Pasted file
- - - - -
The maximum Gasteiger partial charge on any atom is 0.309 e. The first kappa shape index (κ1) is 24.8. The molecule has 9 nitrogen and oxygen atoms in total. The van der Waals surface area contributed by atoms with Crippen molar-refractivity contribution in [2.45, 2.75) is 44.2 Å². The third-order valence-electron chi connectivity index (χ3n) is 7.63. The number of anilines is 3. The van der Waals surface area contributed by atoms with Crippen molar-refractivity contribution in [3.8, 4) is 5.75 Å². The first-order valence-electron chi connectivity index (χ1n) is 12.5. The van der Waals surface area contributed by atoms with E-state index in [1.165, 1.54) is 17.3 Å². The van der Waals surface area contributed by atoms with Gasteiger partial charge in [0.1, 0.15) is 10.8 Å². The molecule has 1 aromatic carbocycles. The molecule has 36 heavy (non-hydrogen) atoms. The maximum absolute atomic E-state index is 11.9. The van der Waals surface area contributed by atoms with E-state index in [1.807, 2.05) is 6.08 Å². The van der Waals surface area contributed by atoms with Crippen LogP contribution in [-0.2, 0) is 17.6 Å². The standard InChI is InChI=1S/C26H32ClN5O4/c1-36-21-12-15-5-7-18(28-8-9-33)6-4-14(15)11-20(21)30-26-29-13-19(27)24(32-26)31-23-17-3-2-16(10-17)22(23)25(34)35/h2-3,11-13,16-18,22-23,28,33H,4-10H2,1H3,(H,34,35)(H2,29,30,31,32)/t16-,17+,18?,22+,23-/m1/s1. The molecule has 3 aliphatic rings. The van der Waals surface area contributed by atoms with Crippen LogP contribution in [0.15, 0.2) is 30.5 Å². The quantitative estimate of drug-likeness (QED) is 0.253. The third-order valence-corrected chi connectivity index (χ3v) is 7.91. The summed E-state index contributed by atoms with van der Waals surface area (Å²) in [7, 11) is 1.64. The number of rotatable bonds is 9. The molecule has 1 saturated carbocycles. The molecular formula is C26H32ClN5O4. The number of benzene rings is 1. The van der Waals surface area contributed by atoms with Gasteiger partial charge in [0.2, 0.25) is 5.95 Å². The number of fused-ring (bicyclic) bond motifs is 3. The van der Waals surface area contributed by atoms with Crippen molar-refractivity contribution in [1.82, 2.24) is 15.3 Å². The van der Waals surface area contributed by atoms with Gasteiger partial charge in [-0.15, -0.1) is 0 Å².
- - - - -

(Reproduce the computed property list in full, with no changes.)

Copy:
The maximum Gasteiger partial charge on any atom is 0.309 e. The first kappa shape index (κ1) is 24.8. The molecule has 9 nitrogen and oxygen atoms in total. The van der Waals surface area contributed by atoms with Crippen molar-refractivity contribution in [2.45, 2.75) is 44.2 Å². The third-order valence-electron chi connectivity index (χ3n) is 7.63. The number of anilines is 3. The van der Waals surface area contributed by atoms with Crippen molar-refractivity contribution in [3.8, 4) is 5.75 Å². The first-order valence-electron chi connectivity index (χ1n) is 12.5. The van der Waals surface area contributed by atoms with E-state index in [1.165, 1.54) is 17.3 Å². The van der Waals surface area contributed by atoms with Gasteiger partial charge in [0.1, 0.15) is 10.8 Å². The molecule has 1 aromatic carbocycles. The molecule has 36 heavy (non-hydrogen) atoms. The maximum absolute atomic E-state index is 11.9. The van der Waals surface area contributed by atoms with E-state index in [1.807, 2.05) is 6.08 Å². The van der Waals surface area contributed by atoms with Crippen LogP contribution in [-0.2, 0) is 17.6 Å². The standard InChI is InChI=1S/C26H32ClN5O4/c1-36-21-12-15-5-7-18(28-8-9-33)6-4-14(15)11-20(21)30-26-29-13-19(27)24(32-26)31-23-17-3-2-16(10-17)22(23)25(34)35/h2-3,11-13,16-18,22-23,28,33H,4-10H2,1H3,(H,34,35)(H2,29,30,31,32)/t16-,17+,18?,22+,23-/m1/s1. The molecule has 3 aliphatic rings. The van der Waals surface area contributed by atoms with Crippen LogP contribution in [0.15, 0.2) is 30.5 Å². The quantitative estimate of drug-likeness (QED) is 0.253. The third-order valence-corrected chi connectivity index (χ3v) is 7.91. The summed E-state index contributed by atoms with van der Waals surface area (Å²) in [7, 11) is 1.64. The number of rotatable bonds is 9. The molecule has 1 saturated carbocycles. The molecular formula is C26H32ClN5O4. The number of benzene rings is 1. The van der Waals surface area contributed by atoms with Gasteiger partial charge in [0.2, 0.25) is 5.95 Å². The number of fused-ring (bicyclic) bond motifs is 3. The van der Waals surface area contributed by atoms with Crippen molar-refractivity contribution in [1.82, 2.24) is 15.3 Å². The van der Waals surface area contributed by atoms with Gasteiger partial charge in [-0.15, -0.1) is 0 Å².